• Wait for approval.

Generally the following steps are required when changing, adding or removing code

  • Read the Issue-Management and Naming Conventions and follow them
  • Add new tests according to what you have done
  • Add/change the documentation (new feature, API changes …)
  • Add a whatsnew entry and your name to Contributors
  • Check if all Tests still work.


Run the following test before pushing a successful merge.

nosetests -w "/path/to/oemof" --with-doctest


A good way for communication with the developer group are issues. If you find a bug, want to contribute an enhancement or have a question on a specific problem in development you want to discuss, please create an issue:

  • describing your point accurately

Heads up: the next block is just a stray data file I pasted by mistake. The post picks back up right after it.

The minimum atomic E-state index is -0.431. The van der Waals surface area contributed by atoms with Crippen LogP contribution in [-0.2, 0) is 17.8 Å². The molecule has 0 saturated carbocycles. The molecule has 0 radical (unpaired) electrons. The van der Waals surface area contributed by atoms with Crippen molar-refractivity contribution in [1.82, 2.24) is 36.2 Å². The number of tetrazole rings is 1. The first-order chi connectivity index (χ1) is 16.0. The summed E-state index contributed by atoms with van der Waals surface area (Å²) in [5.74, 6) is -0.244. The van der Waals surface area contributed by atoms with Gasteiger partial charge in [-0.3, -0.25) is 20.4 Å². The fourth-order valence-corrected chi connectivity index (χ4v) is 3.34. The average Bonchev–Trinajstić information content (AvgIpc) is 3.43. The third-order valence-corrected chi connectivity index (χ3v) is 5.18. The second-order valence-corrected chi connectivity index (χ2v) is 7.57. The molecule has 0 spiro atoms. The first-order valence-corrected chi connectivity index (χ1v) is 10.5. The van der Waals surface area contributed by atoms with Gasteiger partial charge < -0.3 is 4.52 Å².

• using the list of category tags
  • addressing other developers

If you want to address other developers you can use @name-of-developer, or use e.g. @oemof-solph to address a team. Here you can find an overview over existing teams on different subjects and their members.

Look at the existing issues to get an idea on the usage of issues.

Style guidelines

We mostly follow standard guidelines instead of developing own rules. So if anything is not defined in this section, search for a PEP rule and follow it.


We decided to use the style of the numpydoc docstrings. See the following link for an example.

Code commenting

Code comments are block and inline comments in the source code. They can help to understand the code and should be utilized “as much as necessary, as little as possible”. When writing comments follow the PEP 0008 style guide:

PEP8 (Python Style Guide)

  • We adhere to PEP8 for any code produced in the framework.
  • We use pylint to check your code. Pylint is integrated in many IDEs and Editors. Check here or ask the maintainer of your IDE or Editor